Privatization of the postal service would be a classic wealth transfer to the upper economic class. Good-paying jobs in the USPS would be lost as corporate owners squeezed workers and customers in the quest for profits. The price paid for delivery of mail to remote or sparsely populated areas would skyrocket; the rural poor, already a forgotten part of this country, would be hurt most.
It is important to understand the proposed privatization in its historical context. A recent book by Kurt Anderson, “Evil Geniuses,” describes how, for the past four decades, an informal coalition of big business executives, the super-rich, and right-wing zealots undermined the rules and norms that produced middle class prosperity and sharply tilted the economic playing field in favor of the upper class.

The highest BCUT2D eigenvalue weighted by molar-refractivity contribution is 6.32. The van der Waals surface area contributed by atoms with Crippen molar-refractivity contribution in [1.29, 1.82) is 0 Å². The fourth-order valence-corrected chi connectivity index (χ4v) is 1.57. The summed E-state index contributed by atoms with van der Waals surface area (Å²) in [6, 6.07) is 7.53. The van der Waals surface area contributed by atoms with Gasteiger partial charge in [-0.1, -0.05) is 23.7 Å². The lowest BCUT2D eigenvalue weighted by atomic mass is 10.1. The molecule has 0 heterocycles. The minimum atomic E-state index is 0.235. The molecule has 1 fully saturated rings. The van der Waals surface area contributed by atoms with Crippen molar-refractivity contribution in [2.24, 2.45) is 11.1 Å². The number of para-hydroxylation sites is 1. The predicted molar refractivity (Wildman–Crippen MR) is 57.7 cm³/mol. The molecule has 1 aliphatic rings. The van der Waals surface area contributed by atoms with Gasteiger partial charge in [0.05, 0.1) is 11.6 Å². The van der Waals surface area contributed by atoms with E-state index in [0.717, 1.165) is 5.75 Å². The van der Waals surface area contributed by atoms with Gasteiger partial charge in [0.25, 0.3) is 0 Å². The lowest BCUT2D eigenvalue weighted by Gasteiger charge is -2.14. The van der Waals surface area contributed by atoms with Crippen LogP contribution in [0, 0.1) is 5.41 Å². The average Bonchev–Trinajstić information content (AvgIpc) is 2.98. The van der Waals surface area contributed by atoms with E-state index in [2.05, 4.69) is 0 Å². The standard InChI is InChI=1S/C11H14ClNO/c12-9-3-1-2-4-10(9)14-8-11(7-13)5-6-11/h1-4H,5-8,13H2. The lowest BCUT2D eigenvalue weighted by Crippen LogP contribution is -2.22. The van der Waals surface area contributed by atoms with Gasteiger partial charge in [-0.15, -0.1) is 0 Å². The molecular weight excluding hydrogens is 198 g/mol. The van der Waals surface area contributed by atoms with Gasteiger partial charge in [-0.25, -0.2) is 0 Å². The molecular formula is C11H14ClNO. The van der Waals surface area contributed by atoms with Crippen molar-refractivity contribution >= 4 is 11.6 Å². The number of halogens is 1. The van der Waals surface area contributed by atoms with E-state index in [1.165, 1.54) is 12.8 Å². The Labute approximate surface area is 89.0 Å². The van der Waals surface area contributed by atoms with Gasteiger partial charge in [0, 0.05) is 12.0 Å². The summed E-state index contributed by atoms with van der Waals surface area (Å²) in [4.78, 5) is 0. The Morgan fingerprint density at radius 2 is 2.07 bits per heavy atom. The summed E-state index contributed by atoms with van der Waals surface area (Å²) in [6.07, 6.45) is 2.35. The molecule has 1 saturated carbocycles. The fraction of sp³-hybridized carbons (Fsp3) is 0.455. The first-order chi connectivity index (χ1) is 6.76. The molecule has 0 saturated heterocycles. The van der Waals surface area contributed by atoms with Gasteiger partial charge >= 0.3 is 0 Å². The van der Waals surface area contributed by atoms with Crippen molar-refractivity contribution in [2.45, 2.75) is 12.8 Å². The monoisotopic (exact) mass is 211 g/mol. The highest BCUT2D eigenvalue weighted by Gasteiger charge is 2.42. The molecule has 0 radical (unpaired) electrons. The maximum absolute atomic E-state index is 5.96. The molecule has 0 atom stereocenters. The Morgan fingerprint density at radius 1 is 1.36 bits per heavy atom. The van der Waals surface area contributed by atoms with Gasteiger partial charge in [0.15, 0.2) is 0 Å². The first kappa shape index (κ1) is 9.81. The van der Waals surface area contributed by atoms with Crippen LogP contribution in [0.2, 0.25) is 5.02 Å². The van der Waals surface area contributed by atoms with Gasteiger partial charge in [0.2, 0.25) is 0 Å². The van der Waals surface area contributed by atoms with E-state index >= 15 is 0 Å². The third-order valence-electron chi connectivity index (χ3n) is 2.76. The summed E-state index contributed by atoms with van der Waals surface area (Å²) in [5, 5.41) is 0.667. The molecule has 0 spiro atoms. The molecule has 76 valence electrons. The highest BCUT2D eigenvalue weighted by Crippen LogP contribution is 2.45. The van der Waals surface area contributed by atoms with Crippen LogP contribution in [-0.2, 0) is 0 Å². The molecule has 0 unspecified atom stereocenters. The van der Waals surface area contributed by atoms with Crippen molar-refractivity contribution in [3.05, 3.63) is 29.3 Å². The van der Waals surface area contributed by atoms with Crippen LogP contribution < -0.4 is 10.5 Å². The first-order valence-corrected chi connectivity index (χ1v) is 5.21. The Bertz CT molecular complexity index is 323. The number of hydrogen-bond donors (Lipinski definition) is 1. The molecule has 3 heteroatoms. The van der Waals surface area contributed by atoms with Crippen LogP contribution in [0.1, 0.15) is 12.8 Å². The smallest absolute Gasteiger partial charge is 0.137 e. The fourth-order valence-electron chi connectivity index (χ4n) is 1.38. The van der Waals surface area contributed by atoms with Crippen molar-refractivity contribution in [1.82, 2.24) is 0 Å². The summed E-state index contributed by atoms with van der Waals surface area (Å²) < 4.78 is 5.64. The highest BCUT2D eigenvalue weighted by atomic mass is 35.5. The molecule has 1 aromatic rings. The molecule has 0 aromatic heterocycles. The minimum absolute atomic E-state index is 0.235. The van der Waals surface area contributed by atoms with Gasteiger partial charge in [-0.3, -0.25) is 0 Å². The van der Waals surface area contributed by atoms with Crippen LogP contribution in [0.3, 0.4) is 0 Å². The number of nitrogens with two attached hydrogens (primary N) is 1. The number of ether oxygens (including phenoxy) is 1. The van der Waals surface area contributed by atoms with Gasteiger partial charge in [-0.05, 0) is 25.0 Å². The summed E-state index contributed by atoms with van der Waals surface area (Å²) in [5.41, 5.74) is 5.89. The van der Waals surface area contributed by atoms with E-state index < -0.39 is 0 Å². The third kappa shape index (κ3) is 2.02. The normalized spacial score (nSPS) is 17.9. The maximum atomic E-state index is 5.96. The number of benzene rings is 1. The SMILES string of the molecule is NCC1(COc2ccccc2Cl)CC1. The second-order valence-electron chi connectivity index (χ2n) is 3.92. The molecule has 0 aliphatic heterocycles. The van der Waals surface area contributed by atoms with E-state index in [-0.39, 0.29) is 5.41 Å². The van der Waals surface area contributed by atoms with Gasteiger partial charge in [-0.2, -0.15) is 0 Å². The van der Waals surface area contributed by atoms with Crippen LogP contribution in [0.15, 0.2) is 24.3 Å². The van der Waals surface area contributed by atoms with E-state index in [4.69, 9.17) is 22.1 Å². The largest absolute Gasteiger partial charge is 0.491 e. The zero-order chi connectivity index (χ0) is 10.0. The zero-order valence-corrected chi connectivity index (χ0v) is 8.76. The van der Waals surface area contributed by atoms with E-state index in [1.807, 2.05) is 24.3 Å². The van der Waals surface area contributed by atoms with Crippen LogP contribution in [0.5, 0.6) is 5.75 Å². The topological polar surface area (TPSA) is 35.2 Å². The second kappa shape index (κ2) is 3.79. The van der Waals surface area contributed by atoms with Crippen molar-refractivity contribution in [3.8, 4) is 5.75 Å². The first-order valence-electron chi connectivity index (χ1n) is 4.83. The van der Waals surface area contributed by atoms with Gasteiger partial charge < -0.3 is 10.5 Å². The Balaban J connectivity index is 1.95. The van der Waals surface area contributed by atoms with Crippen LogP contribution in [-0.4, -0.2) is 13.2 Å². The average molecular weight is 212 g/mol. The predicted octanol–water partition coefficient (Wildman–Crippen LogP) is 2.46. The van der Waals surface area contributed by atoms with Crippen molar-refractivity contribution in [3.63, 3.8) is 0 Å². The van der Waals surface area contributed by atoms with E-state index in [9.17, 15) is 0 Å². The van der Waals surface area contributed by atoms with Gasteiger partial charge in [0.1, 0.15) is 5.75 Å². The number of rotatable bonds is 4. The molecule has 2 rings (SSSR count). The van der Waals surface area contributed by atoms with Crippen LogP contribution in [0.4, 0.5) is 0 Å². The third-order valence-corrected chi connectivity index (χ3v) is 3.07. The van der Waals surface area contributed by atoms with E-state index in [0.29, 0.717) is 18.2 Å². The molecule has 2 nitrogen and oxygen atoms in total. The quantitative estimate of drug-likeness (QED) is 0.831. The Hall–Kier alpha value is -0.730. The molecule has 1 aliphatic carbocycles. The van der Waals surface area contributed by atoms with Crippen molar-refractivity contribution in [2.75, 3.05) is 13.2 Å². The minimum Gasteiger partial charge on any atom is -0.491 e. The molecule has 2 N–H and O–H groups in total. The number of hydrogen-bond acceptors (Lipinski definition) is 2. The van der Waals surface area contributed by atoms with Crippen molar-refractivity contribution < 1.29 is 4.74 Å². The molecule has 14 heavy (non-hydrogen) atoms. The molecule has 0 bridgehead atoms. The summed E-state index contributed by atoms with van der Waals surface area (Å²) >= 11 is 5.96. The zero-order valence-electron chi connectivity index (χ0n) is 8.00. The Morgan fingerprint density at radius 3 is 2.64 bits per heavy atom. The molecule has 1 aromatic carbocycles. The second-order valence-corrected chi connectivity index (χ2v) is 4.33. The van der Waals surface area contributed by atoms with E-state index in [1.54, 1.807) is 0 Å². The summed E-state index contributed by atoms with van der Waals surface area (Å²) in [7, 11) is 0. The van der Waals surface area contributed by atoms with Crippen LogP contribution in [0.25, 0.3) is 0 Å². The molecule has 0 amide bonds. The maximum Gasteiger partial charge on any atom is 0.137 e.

Wage stagnation for middle class Americans, and the growing and unsustainable disparity in wealth between the haves and the have-nots, are not flukes. They are consequences of deliberate policies. The privatization of the USPS is another step in the right direction for America’s oligarchs but the wrong direction for America.
Trump and his allies, including Harris, will continue their efforts to tear down the USPS in preparation for turning mail delivery over to private corporations. The postal service as we know it will disappear if they are successful. A handful of already-wealthy individuals will prosper, and the constituents in Harris’ district will suffer.